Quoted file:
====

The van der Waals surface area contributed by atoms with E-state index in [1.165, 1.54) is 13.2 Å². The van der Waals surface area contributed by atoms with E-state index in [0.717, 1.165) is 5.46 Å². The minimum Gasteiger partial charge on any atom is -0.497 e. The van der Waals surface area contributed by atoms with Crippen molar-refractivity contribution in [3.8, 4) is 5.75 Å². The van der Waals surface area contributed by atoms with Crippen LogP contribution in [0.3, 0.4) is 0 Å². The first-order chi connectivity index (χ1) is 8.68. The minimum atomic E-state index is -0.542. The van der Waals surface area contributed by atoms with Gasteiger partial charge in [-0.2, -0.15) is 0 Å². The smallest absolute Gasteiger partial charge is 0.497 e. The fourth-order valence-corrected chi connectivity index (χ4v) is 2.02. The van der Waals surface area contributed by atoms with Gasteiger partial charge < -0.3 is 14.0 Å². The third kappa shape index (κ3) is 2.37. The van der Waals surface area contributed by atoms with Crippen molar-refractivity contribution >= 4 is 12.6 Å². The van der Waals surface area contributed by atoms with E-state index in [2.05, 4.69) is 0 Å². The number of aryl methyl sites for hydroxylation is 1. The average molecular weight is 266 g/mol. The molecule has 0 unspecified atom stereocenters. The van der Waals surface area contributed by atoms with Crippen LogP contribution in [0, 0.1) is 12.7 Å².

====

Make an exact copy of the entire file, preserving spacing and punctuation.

The van der Waals surface area contributed by atoms with E-state index in [1.165, 1.54) is 13.2 Å². The van der Waals surface area contributed by atoms with E-state index in [0.717, 1.165) is 5.46 Å². The minimum Gasteiger partial charge on any atom is -0.497 e. The van der Waals surface area contributed by atoms with Crippen molar-refractivity contribution in [3.8, 4) is 5.75 Å². The van der Waals surface area contributed by atoms with Crippen LogP contribution in [0.3, 0.4) is 0 Å². The first-order chi connectivity index (χ1) is 8.68. The minimum atomic E-state index is -0.542. The van der Waals surface area contributed by atoms with Gasteiger partial charge in [-0.2, -0.15) is 0 Å². The smallest absolute Gasteiger partial charge is 0.497 e. The fourth-order valence-corrected chi connectivity index (χ4v) is 2.02. The van der Waals surface area contributed by atoms with Gasteiger partial charge < -0.3 is 14.0 Å². The third kappa shape index (κ3) is 2.37. The van der Waals surface area contributed by atoms with Crippen molar-refractivity contribution >= 4 is 12.6 Å². The van der Waals surface area contributed by atoms with E-state index in [2.05, 4.69) is 0 Å². The number of aryl methyl sites for hydroxylation is 1. The average molecular weight is 266 g/mol. The molecule has 0 unspecified atom stereocenters. The van der Waals surface area contributed by atoms with Crippen LogP contribution in [0, 0.1) is 12.7 Å².